MRI Radiomics of adult brain tumours

Lead Research Organisation: St George's, University of London
Department Name: Molecular & Clinical Sci Research Inst


The proposed research sits at an interdisciplinary point between Medical Imaging, Neuroscience and Computer Science and comprises radiomic analysis on a wide range of available datasets from St George's, University of London, in collaboration with the Laboratory of Vision Engineering at Lincoln University. This research aims to provide approaches to further personalised medicine using deep learning architectures to mathematically describe the underlying histopathology of Brain Tumours for the development of artificially intelligent classification systems for use on new and unseen MRI data.

Brain Tumours are incredibly heterogenous in nature, with wide differences in shape, contrast and location between patients. Lower grade gliomas require monitoring in case of transformation into higher grade brain tumours which require immediate administration of treatment. A watch and wait approach is used for low grade glioma, and any indicator of imminent change could prove vital in predicting a deterioration in patient condition.

MRI scanning is a common technique used in the identification of Brain Tumours and can describe varying regions of cancerous tissue, such as oedema, necrosis, and progressive tumour, through the capturing of the textural and shape appearance of these damaged regions. Different MRI images have the potential to visualise each of these areas differently, and a combination of MRI images can lead to a more rounded diagnosis of brain cancer through the development of deep learning architectures trained on a wide range of image types.

MRI can be computationally analysed using deep learning techniques through which tumour regions are processed using image filter operations. This process takes MRI image regions and generates an understanding of tissue subclasses (e.g. normal brain tissue, necrosis, oedema) utilising filtering for the identification of image texture and spatial constructs.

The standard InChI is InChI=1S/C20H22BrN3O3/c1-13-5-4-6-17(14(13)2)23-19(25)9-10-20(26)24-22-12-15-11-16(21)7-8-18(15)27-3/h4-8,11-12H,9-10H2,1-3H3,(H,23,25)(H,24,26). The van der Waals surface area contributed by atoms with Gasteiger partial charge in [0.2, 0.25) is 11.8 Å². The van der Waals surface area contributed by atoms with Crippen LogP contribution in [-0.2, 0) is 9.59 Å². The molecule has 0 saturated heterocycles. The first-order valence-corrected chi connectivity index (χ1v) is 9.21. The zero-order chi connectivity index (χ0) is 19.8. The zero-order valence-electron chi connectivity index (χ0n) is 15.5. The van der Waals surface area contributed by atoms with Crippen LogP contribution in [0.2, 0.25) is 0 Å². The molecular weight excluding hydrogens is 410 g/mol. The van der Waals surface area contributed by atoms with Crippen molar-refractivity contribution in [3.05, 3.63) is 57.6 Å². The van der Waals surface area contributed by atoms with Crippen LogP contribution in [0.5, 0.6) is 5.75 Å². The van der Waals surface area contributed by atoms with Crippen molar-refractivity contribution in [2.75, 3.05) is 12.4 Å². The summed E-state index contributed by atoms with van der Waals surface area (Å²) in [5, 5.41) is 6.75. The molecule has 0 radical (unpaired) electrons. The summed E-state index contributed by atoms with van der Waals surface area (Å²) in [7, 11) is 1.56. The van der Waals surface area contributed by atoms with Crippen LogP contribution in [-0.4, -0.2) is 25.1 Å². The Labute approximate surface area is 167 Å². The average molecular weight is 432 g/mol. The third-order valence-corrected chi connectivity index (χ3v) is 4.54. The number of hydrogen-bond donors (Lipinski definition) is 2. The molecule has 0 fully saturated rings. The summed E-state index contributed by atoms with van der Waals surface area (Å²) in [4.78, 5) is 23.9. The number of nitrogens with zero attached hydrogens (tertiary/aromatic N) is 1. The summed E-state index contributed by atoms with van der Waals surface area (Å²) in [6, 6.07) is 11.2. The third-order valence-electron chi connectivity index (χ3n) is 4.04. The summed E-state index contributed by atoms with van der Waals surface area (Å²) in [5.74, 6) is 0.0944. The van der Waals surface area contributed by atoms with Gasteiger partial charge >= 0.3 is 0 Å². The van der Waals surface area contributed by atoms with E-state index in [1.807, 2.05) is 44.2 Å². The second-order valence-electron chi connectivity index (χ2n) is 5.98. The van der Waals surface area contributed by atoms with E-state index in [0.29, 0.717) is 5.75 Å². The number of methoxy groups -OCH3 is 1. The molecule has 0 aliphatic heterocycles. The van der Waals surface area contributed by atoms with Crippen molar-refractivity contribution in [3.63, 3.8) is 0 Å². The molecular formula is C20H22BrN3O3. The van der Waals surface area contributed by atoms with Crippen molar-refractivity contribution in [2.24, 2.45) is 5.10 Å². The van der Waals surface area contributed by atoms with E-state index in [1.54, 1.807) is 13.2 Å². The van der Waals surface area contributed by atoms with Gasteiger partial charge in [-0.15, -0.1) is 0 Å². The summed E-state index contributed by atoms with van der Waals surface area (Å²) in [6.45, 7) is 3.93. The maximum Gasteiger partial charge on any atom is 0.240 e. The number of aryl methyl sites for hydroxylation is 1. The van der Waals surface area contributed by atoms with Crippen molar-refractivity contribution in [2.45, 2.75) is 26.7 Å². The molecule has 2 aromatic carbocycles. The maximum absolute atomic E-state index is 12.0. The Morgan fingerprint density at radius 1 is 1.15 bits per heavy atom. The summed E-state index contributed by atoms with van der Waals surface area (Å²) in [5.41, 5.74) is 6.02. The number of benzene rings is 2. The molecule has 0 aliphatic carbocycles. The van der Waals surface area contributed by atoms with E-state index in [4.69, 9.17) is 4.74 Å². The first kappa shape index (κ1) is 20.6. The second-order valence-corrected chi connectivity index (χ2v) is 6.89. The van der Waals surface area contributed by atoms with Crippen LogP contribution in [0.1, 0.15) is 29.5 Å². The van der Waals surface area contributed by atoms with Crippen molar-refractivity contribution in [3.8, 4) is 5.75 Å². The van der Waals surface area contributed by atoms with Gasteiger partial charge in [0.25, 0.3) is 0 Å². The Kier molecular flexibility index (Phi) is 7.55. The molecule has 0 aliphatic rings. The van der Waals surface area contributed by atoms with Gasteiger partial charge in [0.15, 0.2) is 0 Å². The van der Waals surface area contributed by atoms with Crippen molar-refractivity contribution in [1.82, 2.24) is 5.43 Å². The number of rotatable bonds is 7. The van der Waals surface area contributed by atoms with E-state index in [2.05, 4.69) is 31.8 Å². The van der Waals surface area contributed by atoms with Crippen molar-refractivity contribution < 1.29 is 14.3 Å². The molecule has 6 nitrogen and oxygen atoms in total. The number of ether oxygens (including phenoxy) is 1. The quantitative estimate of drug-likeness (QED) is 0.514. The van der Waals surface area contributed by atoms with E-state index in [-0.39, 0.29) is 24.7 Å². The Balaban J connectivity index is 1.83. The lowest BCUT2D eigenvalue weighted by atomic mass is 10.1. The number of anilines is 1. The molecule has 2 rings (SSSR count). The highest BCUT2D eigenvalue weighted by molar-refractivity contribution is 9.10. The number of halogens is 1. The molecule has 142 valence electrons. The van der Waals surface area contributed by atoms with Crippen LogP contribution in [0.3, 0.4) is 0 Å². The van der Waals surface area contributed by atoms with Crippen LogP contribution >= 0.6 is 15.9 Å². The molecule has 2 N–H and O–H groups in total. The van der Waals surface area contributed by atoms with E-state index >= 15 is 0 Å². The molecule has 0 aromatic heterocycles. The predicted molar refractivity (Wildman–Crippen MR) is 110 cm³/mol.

This artificially intelligent learning process takes a logically labelled image containing brain cancer and formulates an understanding of the textural and structural components which comprise the associated cancer tissue. This information is then applied to new images which have not been analysed, and are not labelled for classification into comprising sub-regions of healthy and cancerous tissue.

It is also possible to extract features from trained neural networks for storage external to the deep learning architecture. These large biomarker datasets can be further analysed for a deeper understanding of the statistical significance of information obtained from artificially intelligent architectures through external machine learning investigations. Additional data analysis allows for modularity in system design to explore further research opportunities in relation to tumour histopathology, genetic variants and patient outcome.

This research seeks to build upon existing work in, and where applicable, provide better solutions to:

Tumour segmentation:
The identification of entire tumour regions in new and unknown patient MRI.

Examine changes in a patient's history where longitudinal data is available, as well as identifying potential changes as a result of administered treatment.

Improved efficiency:
Support radiologists in the identification of regions containing potential grades of cancer tissue, as well as the probability of that grading.

Feature fusion:
Create new features from the combination of different MRI images.

Attempting to find shared characteristics between MRI generated in different locations and from different scanning systems.

MRC Skill Priority:
-Data analytics and informatics
-Machine learning
-Artificial Intelligence


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Studentship Projects

Project Reference Relationship Related To Start End Student Name
MR/N013638/1 01/10/2016 30/09/2025
2243047 Studentship MR/N013638/1 01/10/2019 30/09/2023 Ian Storey